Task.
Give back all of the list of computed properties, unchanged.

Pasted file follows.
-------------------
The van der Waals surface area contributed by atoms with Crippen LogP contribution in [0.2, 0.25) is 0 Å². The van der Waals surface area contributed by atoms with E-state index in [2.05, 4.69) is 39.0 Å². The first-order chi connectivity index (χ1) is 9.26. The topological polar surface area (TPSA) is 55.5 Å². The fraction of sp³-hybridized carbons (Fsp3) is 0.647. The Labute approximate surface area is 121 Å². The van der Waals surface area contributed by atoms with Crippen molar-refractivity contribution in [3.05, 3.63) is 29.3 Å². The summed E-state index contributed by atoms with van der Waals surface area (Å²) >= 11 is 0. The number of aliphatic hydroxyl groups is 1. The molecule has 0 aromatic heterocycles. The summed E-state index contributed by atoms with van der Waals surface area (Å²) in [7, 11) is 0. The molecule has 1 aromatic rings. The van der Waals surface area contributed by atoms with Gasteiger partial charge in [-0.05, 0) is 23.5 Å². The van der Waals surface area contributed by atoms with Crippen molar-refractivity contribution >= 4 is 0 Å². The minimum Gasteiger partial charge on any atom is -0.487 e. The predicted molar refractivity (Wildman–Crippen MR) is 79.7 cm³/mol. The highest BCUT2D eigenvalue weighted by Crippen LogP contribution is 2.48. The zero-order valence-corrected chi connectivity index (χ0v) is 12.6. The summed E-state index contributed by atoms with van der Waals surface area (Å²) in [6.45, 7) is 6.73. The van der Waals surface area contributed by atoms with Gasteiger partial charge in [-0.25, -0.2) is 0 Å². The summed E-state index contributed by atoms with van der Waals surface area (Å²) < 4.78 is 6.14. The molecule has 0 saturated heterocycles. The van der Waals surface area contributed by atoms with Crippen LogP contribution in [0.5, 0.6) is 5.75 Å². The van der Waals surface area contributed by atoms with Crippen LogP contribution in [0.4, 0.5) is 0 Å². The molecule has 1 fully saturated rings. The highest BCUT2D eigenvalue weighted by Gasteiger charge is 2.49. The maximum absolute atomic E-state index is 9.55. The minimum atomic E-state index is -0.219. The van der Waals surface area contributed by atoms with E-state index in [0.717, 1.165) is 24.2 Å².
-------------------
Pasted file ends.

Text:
The van der Waals surface area contributed by atoms with Crippen LogP contribution in [0.2, 0.25) is 0 Å². The van der Waals surface area contributed by atoms with E-state index in [2.05, 4.69) is 39.0 Å². The first-order chi connectivity index (χ1) is 9.26. The topological polar surface area (TPSA) is 55.5 Å². The fraction of sp³-hybridized carbons (Fsp3) is 0.647. The Labute approximate surface area is 121 Å². The van der Waals surface area contributed by atoms with Crippen molar-refractivity contribution in [3.05, 3.63) is 29.3 Å². The summed E-state index contributed by atoms with van der Waals surface area (Å²) >= 11 is 0. The number of aliphatic hydroxyl groups is 1. The molecule has 0 aromatic heterocycles. The summed E-state index contributed by atoms with van der Waals surface area (Å²) in [7, 11) is 0. The molecule has 1 aromatic rings. The van der Waals surface area contributed by atoms with Gasteiger partial charge in [-0.05, 0) is 23.5 Å². The van der Waals surface area contributed by atoms with Crippen molar-refractivity contribution >= 4 is 0 Å². The minimum Gasteiger partial charge on any atom is -0.487 e. The predicted molar refractivity (Wildman–Crippen MR) is 79.7 cm³/mol. The highest BCUT2D eigenvalue weighted by Crippen LogP contribution is 2.48. The zero-order valence-corrected chi connectivity index (χ0v) is 12.6. The summed E-state index contributed by atoms with van der Waals surface area (Å²) in [6.45, 7) is 6.73. The van der Waals surface area contributed by atoms with Gasteiger partial charge in [-0.25, -0.2) is 0 Å². The summed E-state index contributed by atoms with van der Waals surface area (Å²) < 4.78 is 6.14. The molecule has 0 saturated heterocycles. The van der Waals surface area contributed by atoms with Crippen LogP contribution in [0.5, 0.6) is 5.75 Å². The van der Waals surface area contributed by atoms with Crippen LogP contribution in [0.4, 0.5) is 0 Å². The molecule has 1 fully saturated rings. The highest BCUT2D eigenvalue weighted by Gasteiger charge is 2.49. The maximum absolute atomic E-state index is 9.55. The minimum atomic E-state index is -0.219. The van der Waals surface area contributed by atoms with E-state index in [0.717, 1.165) is 24.2 Å².